The temp is controlled by a thermostat, basically a temperature switch, it sensors the temp and turn the heater ON or OFF depending on the temp. Now, there are many types of thermostats available, but the most common used in our type of heaters are made from a "bi-metal" strip that controls the "switch" part of it. The problem of these mechanical thermostats is they have a high amount of hysteresis, this is basically the the amount of temperature difference between the unit switching ON and turning OFF again.

    Eg, if the heater is set to 25degC (the SET POINT), it may turn ON when the water get down to 24.9/25 but may only turn OFF at maybe 26.5. Therefore the Hysteresis is 1.5degC. This range may be offset from the "SET POINT" (still set to 25) too, Eg. it may only turn ON at 24 DegC but turn OFF at 25.5.

    Electronic thermostats usually have very low hysteresis or may even have user adjustable setting.

    Most cheaper heaters have a hysteresis of about 1-2 deg C, but I do know the Jagers advertise a 0.5 deg C.

    hope this helps?
     
  6. Jaco Schoeman

    Jaco Schoeman Thread Starter MASA Contributor

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    Makes sense. So one should really invest in an expensive heater, as the difference between off and on can be quite big, possibly having major impact on the LS.
     
  7. RiaanP

    RiaanP Moderator

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    Heaters make the water warm... that is how they work :)
     
  8. Warr7207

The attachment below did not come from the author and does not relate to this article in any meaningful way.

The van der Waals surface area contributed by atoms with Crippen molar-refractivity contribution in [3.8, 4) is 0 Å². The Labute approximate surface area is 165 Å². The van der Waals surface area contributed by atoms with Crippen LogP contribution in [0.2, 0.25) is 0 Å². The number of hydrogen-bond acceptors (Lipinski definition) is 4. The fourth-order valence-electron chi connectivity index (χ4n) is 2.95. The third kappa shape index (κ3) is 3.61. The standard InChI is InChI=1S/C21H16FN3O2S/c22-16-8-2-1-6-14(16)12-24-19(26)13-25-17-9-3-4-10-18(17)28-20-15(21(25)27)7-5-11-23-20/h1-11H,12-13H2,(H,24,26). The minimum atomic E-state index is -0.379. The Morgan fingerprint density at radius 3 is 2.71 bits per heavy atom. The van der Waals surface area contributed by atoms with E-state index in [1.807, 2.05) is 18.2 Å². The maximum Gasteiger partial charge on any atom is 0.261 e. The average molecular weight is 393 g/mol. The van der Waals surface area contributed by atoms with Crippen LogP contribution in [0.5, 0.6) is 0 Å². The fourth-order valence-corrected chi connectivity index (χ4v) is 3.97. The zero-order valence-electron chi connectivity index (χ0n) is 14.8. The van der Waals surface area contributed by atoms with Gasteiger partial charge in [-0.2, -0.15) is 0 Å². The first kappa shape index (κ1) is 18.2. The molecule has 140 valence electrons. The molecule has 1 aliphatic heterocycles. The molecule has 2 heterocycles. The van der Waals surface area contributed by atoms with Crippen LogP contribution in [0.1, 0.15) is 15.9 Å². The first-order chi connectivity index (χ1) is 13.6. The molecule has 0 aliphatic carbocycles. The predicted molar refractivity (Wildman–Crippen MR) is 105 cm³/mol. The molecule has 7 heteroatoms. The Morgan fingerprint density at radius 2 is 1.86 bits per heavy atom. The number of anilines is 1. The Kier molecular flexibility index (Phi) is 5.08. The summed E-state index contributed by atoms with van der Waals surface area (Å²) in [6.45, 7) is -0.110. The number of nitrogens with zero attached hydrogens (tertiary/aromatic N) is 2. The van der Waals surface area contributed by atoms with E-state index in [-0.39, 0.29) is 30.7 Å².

Warr7207

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    Some of us run two heaters just in case ;)
     
  9. Warr7207

    Warr7207

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    So the question needs to be asked.

    If aircon manufacturers can make heating and cooling in one unit, why not with the chillers ?
     
  10. Warr7207

    Warr7207

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    good idea, titanium or a good jager is always a good idea



     
  11. lIghty

    lIghty

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    They do Warr, Hailea makes the HC-1000BH and bigger if I remember correctly.
     
  12. Andreas

    Andreas

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    Yip Justin is correct. The HC-1000 has a heating and cooling function but they are quite expensive
     
  13. Warr7207

    Warr7207

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    What is expensive ?
     
  14. lIghty

    lIghty

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    I know Preshan has a chiller for sale, the Hailea Aqua Medic HL-1200CB, but now sure if it has heating too?
     
  15. IMarine

    IMarine

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    JUst a tip on a heater, pls always have your heater standing straight up and not flat as your thermostat does not work 100% correct when laid on a slant or flat, pls just good advice given, and back to the topic
     
  16. Andreas

    Andreas

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    Around R8000. I think that's quite a lot of money to spend for keeping your water temp constant;)